We are pleased to announce that State of Formation will be hosting a workshop at the annual meeting of the American Academy of Religion (AAR) this November. As many of you know, AAR recently approved the Interreligious and Interfaith Studies
group, which is a significant step forward for interreligious studies as a discipline. In the coming weeks, we will announce specific opportunities to present at the workshop for our Contributing Scholars to be involved. Here is a run down of events for State of Formation Contributing Scholars at the AAR:
State of Formation Workshop - Sunday, November 24th from 2-5pm
If you are committed to interreligious understanding and interested in making your voice heard in conversations playing out in a virtual public square with over 150,000 annual readers, join us for this interactive workshop. State of Formation (SoF) is an online forum for emerging religious and ethical leaders. Engage in conversation with founders of SoF, current featured bloggers and a panel of professionals who are providing quality content about religion in the online environment. This workshop is open to current and aspiring contributors to State of Formation. For additional information regarding this workshop contact Dr. Jennifer Peace email@example.com. The Workshop will be held on Sunday, November 24th from 2-5pm (Please confirm final time and location by checking the AAR program book).
Interreligious and Interfaith Studies Group Reception - Saturday, November 23rd from 7-8:30pm
A reception in honor of the Interreligious and Interfaith Studies Group, hosted by the Institute for Christian & Jewish Studies (ICJS), co-sponsored by The Center for Interreligious and Communal Leadership Education (CIRCLE) at Andover Newton and Hebrew College as well as The Pluralism Project at Harvard University."
Other Intrereligious and Interfaith presentations and panels:
Interreligious and Interfaith Studies Group and Transformative Scholarship and Pedagogy Group
Theme: Transforming Campus Culture Through Interreligious Learning and Action
Diana L. Eck, Harvard University, Presiding
Saturday - 4:00 PM-6:30 PM
Join us for a creative conversation about how models of interreligious learning and action (both within and outside the classroom) can transform campus culture and how campus culture in turn impacts interreligious education/pedagogy. Drawing on innovative models of interfaith pedagogy and curriculum development at seminaries, colleges and universities, this session is an invitation to bring your own insights and questions from your own context to the table.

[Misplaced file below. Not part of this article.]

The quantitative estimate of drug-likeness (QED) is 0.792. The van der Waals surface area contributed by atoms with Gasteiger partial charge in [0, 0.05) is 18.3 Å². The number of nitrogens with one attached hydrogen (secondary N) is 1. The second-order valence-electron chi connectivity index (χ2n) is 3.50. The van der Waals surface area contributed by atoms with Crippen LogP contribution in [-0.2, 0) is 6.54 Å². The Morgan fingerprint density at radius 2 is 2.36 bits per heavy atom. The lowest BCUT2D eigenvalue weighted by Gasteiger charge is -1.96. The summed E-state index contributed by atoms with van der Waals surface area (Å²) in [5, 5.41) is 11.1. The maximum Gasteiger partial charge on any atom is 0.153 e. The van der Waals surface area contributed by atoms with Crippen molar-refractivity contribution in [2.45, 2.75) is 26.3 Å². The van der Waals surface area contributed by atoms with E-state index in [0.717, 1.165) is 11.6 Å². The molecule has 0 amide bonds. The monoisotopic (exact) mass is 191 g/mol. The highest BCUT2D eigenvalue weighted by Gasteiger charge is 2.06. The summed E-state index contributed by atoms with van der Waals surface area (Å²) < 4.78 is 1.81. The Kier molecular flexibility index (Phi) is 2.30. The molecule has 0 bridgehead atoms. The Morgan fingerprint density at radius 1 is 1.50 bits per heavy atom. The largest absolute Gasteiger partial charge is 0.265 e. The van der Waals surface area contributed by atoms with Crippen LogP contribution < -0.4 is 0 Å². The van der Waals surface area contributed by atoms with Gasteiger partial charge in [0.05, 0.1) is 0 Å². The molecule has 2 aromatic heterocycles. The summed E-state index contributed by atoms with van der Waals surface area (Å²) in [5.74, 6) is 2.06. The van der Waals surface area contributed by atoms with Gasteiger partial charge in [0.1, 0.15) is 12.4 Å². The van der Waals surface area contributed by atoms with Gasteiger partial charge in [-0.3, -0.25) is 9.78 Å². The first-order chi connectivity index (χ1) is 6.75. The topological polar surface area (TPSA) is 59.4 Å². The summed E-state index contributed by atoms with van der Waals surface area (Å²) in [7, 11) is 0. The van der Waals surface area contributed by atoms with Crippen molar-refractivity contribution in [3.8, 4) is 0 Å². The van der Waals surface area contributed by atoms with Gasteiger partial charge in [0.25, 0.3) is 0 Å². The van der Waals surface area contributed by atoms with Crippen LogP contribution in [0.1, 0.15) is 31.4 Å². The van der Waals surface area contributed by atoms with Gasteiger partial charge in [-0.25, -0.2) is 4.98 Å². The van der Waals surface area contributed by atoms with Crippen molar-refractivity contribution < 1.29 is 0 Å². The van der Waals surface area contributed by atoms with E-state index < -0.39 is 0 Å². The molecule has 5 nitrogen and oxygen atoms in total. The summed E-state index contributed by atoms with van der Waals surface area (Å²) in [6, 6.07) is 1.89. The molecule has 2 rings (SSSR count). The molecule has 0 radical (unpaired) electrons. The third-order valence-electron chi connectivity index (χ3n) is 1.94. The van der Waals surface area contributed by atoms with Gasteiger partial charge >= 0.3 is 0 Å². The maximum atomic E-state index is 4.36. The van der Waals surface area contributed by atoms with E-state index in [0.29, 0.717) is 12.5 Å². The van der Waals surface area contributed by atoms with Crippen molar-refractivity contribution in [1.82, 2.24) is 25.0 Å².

Interreligious and Interfaith Studies Group
Theme: Religious Self / Religious Other
John Makransky, Boston College, Presiding
Sunday - 9:00 AM-11:30 AM
The papers in this panel raise questions about how we imagine the religious other in relationship to the religious self, proposing theological orientations as well as practical models for engagement. At the same time, the papers challenge reductionist approaches to conceptualizing difference.
Study of Islam Section, Study of Judaism Section, Interreligious and Interfaith Studies Group,
and Scriptural Reasoning Group
Theme: Election and Supersessionism in Judaism, Christianity and Islam
Rachel Mikva, Chicago Theological Seminary, Presiding
Monday - 9:00 AM-11:00 AM
Peoples in the ancient Near East had special relationships with their tribal gods; in essence, each was “chosen.” Initially formed by this model, Israelite religion had to grapple with the profound implications of monotheism on such a relationship. What does it mean for the God of all worlds to choose a nation? As Christianity and Islam emerge, Judaism’s assertion of election becomes increasingly contested and competing religious claims play out in governance, art, scriptural exegesis and other literature with significant historical consequences. Beginning in the modern age, moral objections are raised in regard to the principles of election and supersession, and some voices within the traditions seek out ways to reform or reject the ideas. A first step in wrestling with the issue is to review more carefully the scriptural record and the history of its interpretation. Even before the Hebrew Bible, New Testament or Qur’an was canonized, each was multiply interpreted. For centuries, understanding of these texts has been fluctuating, polysemous, contested.